First, he had over the past weeks been advocating a bizarre position that he would not resign if he lost a no confidence vote. He argued that he would advice the King to dissolve Parliament and have the country go to elections contrary to clear and unambiguous provisions of the constitution that he should resign or make a recommendation to the King to dissolve Parliament. The advice, as I spelled out in my earlier post, is the responsibility of the Council of State. This stance as will be shown later was a drift to a constitutional coup leading to a constitutional crisis. It’s apparent that where a constitution allocates certain responsibilities to one person or body, such activity cannot be undertaken by another willy-nilly. This is so with this matter.
Second, Mosisili sought and got legal opinion from the Attorney General which sought for all intents and purposes to rehash Mosisili’s understanding of the constitution that his word is final with the King and the Council of State in no position to say anything. It was clear for everyone to see that the Attorney General’s view was not legal in any sense, but was a mere justification for staging a constitutional coup. It was selective and hardly dealt with the constitution as an organic document which has to be read in its totality rather than only the interesting sections which coincide with the likings of Mosisili.
Third, as the plot thickened, the deployment of police and army units around Maseru intensified. Indeed, Members of Parliament became so alarmed about the harassment they went through that they raised this matter with the Speaker. No satisfactory response came from her, but this was an early indicator that intimidation was on the cards should the need arise. This was not all. The shrill statements by the police spokesman in the past few weeks warning the public for one reason or another was significant. What all this indicates is that Mosisili’s government has been gearing for a showdown with the opposition. Winning in Parliament was only the beginning of the struggle. He was prepared to use any means to defy those who thought that his diminished status and support was enough to shove him out of power. He was prepared to play it dirty and outside the law with the support of the army and police.
Mosisili’s constitutional coup
Mosisili had vowed in several of his rallies throughout the country that he would not resign. As soon as he was booted out by Parliament, he went to the King to advice that it be dissolved. It is clear from all sources that the King attempted to resist the dissolution in view of the reading of the constitution. Mosisili persisted and it seems he prevailed. In the end, the Council of State did not meet in spite of the fact that more than seven of its members had apparently sought a meeting to deliberate on that matter. In a widely available letter written by the King’s Senior Private Secretary, Monehela Posholi there are no constitutional reasons offered for not holding a meeting of the Council of State in terms of Section 95(8) of the Constitution. The Section spells out that if one member plus seven others request the meeting such a meeting will hold. Posholi merely offers platitudes and not the law. He writes that:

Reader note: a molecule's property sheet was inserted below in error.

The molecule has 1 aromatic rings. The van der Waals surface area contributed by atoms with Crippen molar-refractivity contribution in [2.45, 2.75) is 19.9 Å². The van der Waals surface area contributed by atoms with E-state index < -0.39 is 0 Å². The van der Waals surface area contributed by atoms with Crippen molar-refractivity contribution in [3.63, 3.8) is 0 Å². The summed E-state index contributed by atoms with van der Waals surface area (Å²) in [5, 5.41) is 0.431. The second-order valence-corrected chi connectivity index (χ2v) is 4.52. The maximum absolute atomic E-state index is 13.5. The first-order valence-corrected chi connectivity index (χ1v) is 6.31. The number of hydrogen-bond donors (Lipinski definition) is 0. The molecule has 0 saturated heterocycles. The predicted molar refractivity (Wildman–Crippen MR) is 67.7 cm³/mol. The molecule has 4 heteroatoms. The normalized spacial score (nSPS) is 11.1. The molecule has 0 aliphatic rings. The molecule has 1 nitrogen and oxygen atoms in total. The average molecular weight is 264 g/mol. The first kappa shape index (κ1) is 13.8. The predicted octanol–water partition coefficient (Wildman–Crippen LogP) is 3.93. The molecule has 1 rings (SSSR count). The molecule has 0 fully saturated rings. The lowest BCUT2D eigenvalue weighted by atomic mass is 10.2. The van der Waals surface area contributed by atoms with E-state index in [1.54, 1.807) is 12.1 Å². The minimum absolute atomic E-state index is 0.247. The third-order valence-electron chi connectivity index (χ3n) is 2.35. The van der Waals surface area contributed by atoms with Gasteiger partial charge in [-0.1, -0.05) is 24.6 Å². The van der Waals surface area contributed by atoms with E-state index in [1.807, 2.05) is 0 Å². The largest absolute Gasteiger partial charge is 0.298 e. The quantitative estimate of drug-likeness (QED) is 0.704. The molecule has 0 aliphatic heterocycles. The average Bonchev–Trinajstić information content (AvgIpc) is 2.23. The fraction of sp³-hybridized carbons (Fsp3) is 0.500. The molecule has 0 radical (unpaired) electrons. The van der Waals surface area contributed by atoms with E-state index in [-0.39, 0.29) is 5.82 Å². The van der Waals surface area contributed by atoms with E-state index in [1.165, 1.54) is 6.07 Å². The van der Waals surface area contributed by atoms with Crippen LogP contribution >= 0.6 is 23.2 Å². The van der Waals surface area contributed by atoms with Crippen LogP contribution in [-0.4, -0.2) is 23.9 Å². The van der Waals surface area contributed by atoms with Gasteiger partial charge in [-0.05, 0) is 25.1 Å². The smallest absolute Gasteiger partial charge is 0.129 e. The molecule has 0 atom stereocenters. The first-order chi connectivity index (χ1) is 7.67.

His Majesty decided, in the interest of national unity and to avoid possible constitutional crises, to accede to the advice of the Rt. Hon. The Prime Minister for the dissolution of Parliament in preparation for the holding of general elections.
On further reflection His Majesty deemed it not prudent to convene a meeting of the Council of State as you had requested.
We sincerely hope that you will understand and appreciate the predicament that His Majesty faced.
What one deciphers from the above is that the Council of State which is the legal authority for advising His Majesty was sidelined for expediency and sentiments rather than for any legal reasons. Again the purported reasons of preserving national unity and avoiding possible constitutional crisis, have achieved the opposite. The person who had no authority to advice the King did and all that was to was achieve a three months extension of Mosisili’s stay in power. That Posholi uses words like “accede” and “predicament”is suggestive that this was Mosisili’s diktat rather than a constitutional action by the King.